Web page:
British comic Rik Mayall of ‘The Young Ones’ and ‘Drop Dead Fred’ dies at 56


Actors Rik Mayall and Marsha Fitzalan pose as their comic 1980's TV characters Alan and Sarah B'Stard to launch the four-month UK tour of the stage adaptation of their satirical TV series ”The New Statesman.” Mr. Mayall died June 9 at 56. (Gareth Cattermole/Getty Images)

Rik Mayall, one of a generation of performers who injected anarchic energy into British comedy on series such as “The Young Ones,” died June 9 at his home in London. He was 56.

Mr. Mayall’s management firm, Brunskill Management, confirmed the death.

The cause of death was not immediately disclosed. London’s Metropolitan Police Service said officers had been called to the house by the ambulance service but that the death was not thought to be suspicious.

In the 1980s, Mr. Mayall was part of the Comic Strip, a hugely influential group of young comics that included Dawn French, Jennifer Saunders and Mr. Mayall’s writing and performing partner, Adrian Edmondson.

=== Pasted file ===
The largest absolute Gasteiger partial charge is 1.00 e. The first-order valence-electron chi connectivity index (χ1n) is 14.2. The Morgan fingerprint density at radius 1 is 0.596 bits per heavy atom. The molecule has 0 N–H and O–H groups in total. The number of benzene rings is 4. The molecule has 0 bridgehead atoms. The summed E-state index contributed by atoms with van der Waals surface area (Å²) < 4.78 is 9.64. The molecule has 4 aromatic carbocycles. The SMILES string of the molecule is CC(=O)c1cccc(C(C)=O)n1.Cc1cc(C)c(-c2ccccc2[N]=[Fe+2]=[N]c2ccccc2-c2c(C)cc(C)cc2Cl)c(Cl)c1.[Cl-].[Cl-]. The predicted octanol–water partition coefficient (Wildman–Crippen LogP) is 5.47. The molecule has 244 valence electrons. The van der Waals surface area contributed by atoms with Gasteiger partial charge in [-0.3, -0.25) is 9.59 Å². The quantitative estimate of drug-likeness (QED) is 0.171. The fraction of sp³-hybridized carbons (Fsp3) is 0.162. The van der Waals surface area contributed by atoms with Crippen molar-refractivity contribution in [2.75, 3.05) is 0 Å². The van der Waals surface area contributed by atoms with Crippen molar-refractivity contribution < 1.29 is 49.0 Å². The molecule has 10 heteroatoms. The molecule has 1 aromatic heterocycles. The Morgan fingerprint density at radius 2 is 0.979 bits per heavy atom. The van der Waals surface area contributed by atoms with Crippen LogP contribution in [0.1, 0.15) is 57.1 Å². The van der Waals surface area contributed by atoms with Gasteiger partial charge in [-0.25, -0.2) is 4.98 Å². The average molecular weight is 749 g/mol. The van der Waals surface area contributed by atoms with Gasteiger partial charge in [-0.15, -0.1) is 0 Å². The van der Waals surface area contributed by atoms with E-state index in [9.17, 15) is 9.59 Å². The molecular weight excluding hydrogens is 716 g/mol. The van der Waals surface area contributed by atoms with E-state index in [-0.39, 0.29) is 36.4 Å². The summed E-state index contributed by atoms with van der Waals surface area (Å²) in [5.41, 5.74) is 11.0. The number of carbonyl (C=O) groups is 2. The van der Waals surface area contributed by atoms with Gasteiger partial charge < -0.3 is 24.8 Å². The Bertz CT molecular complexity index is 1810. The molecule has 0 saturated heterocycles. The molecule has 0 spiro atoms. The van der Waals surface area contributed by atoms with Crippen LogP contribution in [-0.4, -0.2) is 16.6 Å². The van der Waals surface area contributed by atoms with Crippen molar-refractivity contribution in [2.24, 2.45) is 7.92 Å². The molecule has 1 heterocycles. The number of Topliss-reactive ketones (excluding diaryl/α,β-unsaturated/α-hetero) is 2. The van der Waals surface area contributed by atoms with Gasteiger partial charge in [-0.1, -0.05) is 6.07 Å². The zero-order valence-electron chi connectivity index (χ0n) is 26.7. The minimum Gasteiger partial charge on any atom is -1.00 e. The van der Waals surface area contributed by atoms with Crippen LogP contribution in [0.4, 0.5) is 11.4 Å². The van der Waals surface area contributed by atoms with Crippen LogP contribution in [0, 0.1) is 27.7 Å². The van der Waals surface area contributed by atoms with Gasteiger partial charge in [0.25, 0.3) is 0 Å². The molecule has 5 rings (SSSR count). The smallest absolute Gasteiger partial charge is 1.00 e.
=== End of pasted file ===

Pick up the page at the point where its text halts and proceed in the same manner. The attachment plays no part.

He was best known for co-writing and performing in “The Young Ones,” a sitcom about slovenly students that was much loved by those it satirized.

On television, he memorably played Conservative politician Alan B’Stard in the sitcom “The New Statesman” and lecherous Lord Flashheart in the comedy “Blackadder.”

He and Edmondson also created and starred in “Bottom,” a violent slapstick series about two unemployed slobs.

Film appearances included the title role in the 1991 fantasy “Drop Dead Fred,” which gained him a devoted following in the United States, and the 1999 British comedy “Guest House Paradiso.”

Richard Michael Mayall was born March 7, 1958, in the village of Matching Tye, England. He grew up in Droitwich with parents who taught drama. He studied drama at the University of Manchester in the late 1970s.

In 1998, Mr. Mayall was on life support and in a coma for several days after an all-terrain-vehicle accident.

“The main difference between now and before my accident is I’m just very glad to be alive,” Mr. Mayall said last year. “Other people get moody in their 40s and 50s — men get the male menopause. I missed the whole thing. I was just really happy.”

Survivors include his wife, the former Barbara Robbin, and three children.

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